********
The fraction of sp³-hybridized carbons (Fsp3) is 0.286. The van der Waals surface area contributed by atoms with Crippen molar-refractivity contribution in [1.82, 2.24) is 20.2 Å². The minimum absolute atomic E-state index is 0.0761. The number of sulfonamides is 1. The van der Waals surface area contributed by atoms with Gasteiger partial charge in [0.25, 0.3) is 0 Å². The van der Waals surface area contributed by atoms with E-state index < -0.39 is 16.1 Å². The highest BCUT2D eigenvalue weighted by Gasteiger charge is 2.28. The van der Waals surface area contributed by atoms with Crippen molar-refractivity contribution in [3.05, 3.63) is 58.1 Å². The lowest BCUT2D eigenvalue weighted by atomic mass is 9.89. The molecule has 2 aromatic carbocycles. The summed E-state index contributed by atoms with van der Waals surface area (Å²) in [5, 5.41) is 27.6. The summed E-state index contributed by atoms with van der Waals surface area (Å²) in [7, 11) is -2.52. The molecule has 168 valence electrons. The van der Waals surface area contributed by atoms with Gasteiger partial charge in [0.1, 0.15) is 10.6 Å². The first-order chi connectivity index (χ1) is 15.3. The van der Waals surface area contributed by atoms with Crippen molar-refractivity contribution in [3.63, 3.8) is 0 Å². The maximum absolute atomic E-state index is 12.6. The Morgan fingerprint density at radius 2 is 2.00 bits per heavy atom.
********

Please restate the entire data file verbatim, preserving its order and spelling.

The fraction of sp³-hybridized carbons (Fsp3) is 0.286. The van der Waals surface area contributed by atoms with Crippen molar-refractivity contribution in [1.82, 2.24) is 20.2 Å². The minimum absolute atomic E-state index is 0.0761. The number of sulfonamides is 1. The van der Waals surface area contributed by atoms with Gasteiger partial charge in [0.25, 0.3) is 0 Å². The van der Waals surface area contributed by atoms with E-state index < -0.39 is 16.1 Å². The highest BCUT2D eigenvalue weighted by Gasteiger charge is 2.28. The van der Waals surface area contributed by atoms with Crippen molar-refractivity contribution in [3.05, 3.63) is 58.1 Å². The lowest BCUT2D eigenvalue weighted by atomic mass is 9.89. The molecule has 2 aromatic carbocycles. The summed E-state index contributed by atoms with van der Waals surface area (Å²) in [5, 5.41) is 27.6. The summed E-state index contributed by atoms with van der Waals surface area (Å²) in [7, 11) is -2.52. The molecule has 168 valence electrons. The van der Waals surface area contributed by atoms with Gasteiger partial charge in [0.1, 0.15) is 10.6 Å². The first-order chi connectivity index (χ1) is 15.3. The van der Waals surface area contributed by atoms with Crippen molar-refractivity contribution in [3.63, 3.8) is 0 Å². The maximum absolute atomic E-state index is 12.6. The Morgan fingerprint density at radius 2 is 2.00 bits per heavy atom.